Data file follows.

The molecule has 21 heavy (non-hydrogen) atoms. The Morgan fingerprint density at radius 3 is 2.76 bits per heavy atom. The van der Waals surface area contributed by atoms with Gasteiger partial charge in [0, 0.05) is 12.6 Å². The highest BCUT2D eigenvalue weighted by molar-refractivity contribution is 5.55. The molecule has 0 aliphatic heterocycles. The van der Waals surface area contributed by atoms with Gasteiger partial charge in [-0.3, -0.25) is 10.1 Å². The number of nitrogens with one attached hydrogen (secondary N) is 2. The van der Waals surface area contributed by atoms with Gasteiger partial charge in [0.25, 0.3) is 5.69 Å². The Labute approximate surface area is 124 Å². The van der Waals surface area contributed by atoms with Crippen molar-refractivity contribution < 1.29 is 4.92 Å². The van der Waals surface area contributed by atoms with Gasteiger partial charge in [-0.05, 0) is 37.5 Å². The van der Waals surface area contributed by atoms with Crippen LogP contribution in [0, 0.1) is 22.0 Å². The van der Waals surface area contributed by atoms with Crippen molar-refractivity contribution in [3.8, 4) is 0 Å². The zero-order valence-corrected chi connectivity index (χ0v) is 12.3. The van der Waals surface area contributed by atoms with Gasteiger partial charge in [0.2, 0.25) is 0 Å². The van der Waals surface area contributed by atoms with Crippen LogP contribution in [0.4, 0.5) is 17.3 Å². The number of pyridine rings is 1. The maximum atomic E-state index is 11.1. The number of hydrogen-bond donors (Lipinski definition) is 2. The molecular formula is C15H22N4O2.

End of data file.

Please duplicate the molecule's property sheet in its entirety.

The molecule has 21 heavy (non-hydrogen) atoms. The Morgan fingerprint density at radius 3 is 2.76 bits per heavy atom. The van der Waals surface area contributed by atoms with Gasteiger partial charge in [0, 0.05) is 12.6 Å². The highest BCUT2D eigenvalue weighted by molar-refractivity contribution is 5.55. The molecule has 0 aliphatic heterocycles. The van der Waals surface area contributed by atoms with Gasteiger partial charge in [-0.3, -0.25) is 10.1 Å². The number of nitrogens with one attached hydrogen (secondary N) is 2. The van der Waals surface area contributed by atoms with Gasteiger partial charge in [0.25, 0.3) is 5.69 Å². The Labute approximate surface area is 124 Å². The van der Waals surface area contributed by atoms with Crippen molar-refractivity contribution < 1.29 is 4.92 Å². The van der Waals surface area contributed by atoms with Gasteiger partial charge in [-0.05, 0) is 37.5 Å². The van der Waals surface area contributed by atoms with Crippen LogP contribution in [0, 0.1) is 22.0 Å². The van der Waals surface area contributed by atoms with Crippen molar-refractivity contribution in [3.8, 4) is 0 Å². The zero-order valence-corrected chi connectivity index (χ0v) is 12.3. The van der Waals surface area contributed by atoms with Gasteiger partial charge in [0.2, 0.25) is 0 Å². The van der Waals surface area contributed by atoms with Crippen LogP contribution in [0.4, 0.5) is 17.3 Å². The number of pyridine rings is 1. The maximum atomic E-state index is 11.1. The number of hydrogen-bond donors (Lipinski definition) is 2. The molecular formula is C15H22N4O2.